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Does the diagnosis of multiple Axis II disorders have clinical significance?

Mark Zimmerman, MD

Department of Psychiatry and Human Behavior, Brown Medical School, Department of Psychiatry, Rhode Island Hospital, Providence, RI, USA

Janine N. Galione, BS

Department of Psychiatry and Human Behavior, Brown Medical School, Department of Psychiatry, Rhode Island Hospital, Providence, RI, USA

Iwona Chelminski, PhD

Department of Psychiatry and Human Behavior, Brown Medical School, Department of Psychiatry, Rhode Island Hospital, Providence, RI, USA

Diane Young, PhD

Department of Psychiatry and Human Behavior, Brown Medical School, Department of Psychiatry, Rhode Island Hospital, Providence, RI, USA

Kristy Dalrymple, PhD

Department of Psychiatry and Human Behavior, Brown Medical School, Department of Psychiatry, Rhode Island Hospital, Providence, RI, USA

Theresa A. Morgan, MPhil

Department of Psychiatry and Human Behavior, Brown Medical School, Department of Psychiatry, Rhode Island Hospital, Providence, RI, USA

BACKGROUND: A stated goal of the DSM-5 Work Group on Personality and Personality Disorders (PDs) has been to reduce the high rate of comorbidity among PDs. Few studies have examined whether the diagnosis of multiple PDs has clinical significance. In the present report from the Rhode Island Methods to Improve Diagnostic Assessment and Services project, we tested the hypothesis that patients with >1 DSM-IV PD would have more severe forms of psychopathology than patients who were diagnosed with only 1 DSM-IV PD.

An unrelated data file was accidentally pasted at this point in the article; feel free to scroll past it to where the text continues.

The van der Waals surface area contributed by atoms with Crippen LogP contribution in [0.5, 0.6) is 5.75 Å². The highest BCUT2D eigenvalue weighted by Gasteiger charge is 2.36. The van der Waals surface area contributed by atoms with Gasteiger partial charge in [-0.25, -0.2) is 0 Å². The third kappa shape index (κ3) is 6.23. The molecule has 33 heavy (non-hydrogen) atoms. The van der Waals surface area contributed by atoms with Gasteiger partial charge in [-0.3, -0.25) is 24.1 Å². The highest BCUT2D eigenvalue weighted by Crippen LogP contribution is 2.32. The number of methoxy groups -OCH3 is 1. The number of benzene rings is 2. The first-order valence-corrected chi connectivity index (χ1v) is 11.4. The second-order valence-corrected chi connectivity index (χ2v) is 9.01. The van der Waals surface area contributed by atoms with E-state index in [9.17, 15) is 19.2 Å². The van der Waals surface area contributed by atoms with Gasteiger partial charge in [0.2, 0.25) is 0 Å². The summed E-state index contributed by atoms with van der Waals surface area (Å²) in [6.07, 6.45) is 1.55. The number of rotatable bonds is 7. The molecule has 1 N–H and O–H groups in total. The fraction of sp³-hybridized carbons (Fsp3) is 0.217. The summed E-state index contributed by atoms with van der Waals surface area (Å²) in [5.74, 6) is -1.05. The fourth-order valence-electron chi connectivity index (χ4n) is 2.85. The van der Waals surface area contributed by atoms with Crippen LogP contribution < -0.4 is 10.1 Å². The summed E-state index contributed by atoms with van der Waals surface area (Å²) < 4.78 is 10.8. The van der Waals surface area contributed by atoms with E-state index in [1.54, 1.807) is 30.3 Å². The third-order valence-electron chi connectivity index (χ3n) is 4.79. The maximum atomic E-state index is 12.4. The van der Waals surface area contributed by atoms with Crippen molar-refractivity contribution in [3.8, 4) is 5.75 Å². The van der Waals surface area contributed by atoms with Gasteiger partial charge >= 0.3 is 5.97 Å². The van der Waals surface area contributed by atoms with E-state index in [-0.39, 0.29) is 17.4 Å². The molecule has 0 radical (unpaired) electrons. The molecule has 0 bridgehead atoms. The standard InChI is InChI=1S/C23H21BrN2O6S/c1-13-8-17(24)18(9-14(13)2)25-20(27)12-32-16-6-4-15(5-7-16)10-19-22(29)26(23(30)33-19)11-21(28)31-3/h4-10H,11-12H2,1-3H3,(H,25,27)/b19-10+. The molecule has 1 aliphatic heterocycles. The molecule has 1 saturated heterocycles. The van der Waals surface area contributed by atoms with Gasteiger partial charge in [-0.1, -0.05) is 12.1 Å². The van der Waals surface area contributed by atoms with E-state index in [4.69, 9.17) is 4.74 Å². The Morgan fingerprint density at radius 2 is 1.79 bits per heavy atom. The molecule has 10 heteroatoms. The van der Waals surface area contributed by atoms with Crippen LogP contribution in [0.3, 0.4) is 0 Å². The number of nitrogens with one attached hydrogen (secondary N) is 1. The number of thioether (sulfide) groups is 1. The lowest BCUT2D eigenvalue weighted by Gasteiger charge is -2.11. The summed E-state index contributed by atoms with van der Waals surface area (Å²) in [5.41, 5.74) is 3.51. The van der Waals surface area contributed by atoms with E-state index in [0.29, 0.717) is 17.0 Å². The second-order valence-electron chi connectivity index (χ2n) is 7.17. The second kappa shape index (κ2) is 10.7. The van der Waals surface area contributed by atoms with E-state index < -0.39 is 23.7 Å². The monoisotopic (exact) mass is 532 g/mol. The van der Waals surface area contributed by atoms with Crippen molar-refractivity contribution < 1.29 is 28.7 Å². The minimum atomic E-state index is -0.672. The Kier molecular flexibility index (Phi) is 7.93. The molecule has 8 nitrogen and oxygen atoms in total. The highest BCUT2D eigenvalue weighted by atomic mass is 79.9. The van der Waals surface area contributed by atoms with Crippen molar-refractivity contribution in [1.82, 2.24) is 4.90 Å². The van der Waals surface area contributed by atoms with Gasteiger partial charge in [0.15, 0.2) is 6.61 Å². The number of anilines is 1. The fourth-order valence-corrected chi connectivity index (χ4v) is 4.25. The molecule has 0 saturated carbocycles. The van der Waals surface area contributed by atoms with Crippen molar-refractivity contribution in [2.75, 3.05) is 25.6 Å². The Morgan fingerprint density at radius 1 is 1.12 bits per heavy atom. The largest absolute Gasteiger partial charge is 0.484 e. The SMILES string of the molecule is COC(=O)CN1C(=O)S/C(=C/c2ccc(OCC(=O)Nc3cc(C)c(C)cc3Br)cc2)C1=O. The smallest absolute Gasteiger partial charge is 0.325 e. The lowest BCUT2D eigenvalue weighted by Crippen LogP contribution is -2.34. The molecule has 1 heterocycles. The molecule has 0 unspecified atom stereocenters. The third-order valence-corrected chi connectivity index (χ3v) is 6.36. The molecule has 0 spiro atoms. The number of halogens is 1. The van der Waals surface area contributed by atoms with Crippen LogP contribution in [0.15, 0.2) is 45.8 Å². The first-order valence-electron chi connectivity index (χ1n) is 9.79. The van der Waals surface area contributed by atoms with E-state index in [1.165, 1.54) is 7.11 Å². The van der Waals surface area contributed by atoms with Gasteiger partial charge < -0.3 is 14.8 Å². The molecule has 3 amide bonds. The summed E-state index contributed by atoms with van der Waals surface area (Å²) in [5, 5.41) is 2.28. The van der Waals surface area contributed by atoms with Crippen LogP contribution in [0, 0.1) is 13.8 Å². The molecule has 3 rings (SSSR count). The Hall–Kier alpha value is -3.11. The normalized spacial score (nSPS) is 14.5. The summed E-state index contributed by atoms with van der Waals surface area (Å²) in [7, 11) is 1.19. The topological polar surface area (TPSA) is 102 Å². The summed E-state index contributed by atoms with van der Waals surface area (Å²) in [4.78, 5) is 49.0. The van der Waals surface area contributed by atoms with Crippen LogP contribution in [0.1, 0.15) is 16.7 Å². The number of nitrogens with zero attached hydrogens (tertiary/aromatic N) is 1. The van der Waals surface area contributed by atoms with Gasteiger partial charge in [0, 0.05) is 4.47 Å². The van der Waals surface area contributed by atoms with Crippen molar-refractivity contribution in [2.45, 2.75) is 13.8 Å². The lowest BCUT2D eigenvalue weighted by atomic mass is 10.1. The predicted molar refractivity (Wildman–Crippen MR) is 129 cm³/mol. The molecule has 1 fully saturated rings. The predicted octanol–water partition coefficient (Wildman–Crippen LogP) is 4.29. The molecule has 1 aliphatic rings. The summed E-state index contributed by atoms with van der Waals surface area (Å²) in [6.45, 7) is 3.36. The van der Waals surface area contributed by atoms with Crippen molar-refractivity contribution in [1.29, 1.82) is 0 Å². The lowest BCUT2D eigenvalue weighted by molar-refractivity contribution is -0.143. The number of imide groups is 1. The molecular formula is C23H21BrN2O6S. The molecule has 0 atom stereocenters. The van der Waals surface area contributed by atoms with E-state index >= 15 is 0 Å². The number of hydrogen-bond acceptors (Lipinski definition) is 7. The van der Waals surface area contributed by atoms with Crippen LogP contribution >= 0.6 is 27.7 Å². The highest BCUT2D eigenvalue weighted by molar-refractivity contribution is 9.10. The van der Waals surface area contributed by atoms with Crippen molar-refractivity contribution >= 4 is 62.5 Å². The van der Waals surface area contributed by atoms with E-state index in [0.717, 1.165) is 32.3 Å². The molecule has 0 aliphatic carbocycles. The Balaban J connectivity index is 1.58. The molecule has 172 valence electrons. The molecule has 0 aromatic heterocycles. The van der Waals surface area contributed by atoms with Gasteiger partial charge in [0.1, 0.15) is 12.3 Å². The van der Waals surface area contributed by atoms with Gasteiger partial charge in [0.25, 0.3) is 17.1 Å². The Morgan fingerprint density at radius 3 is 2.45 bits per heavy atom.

METHODS: A total of 2,150 psychiatric outpatients were evaluated with semi-structured diagnostic interviews for DSM-IV Axis I and Axis II disorders and measures of psychosocial morbidity.

RESULTS: For 8 of the 10 PDs, the majority of patients had at least 1 additional PD, although at least 20% of patients diagnosed with each PD were diagnosed with only 1 PD. Compared with patients with 1 PD, patients with ≥2 PDs had significantly more psychosocial morbidity.

CONCLUSIONS: The co-occurrence of PDs conveys clinically significant information. Moreover, despite high levels of comorbidity, each PD also existed as a stand-alone entity. These findings raise questions about the DSM-5 Work Group’s emphasis on reducing comorbidity in Axis II.

KEYWORDS: personality disorder, comorbidity, DSM-5

ANNALS OF CLINICAL PSYCHIATRY 2012;24(3):195-201

CORRESPONDENCE: Mark Zimmerman, MD Bayside Medical Center 235 Plain Street Providence, RI 02905 USA E-MAIL: mzimmerman@lifespan.org
Annals of Clinical Psychiatry ©2012 Quadrant HealthCom Inc.

 
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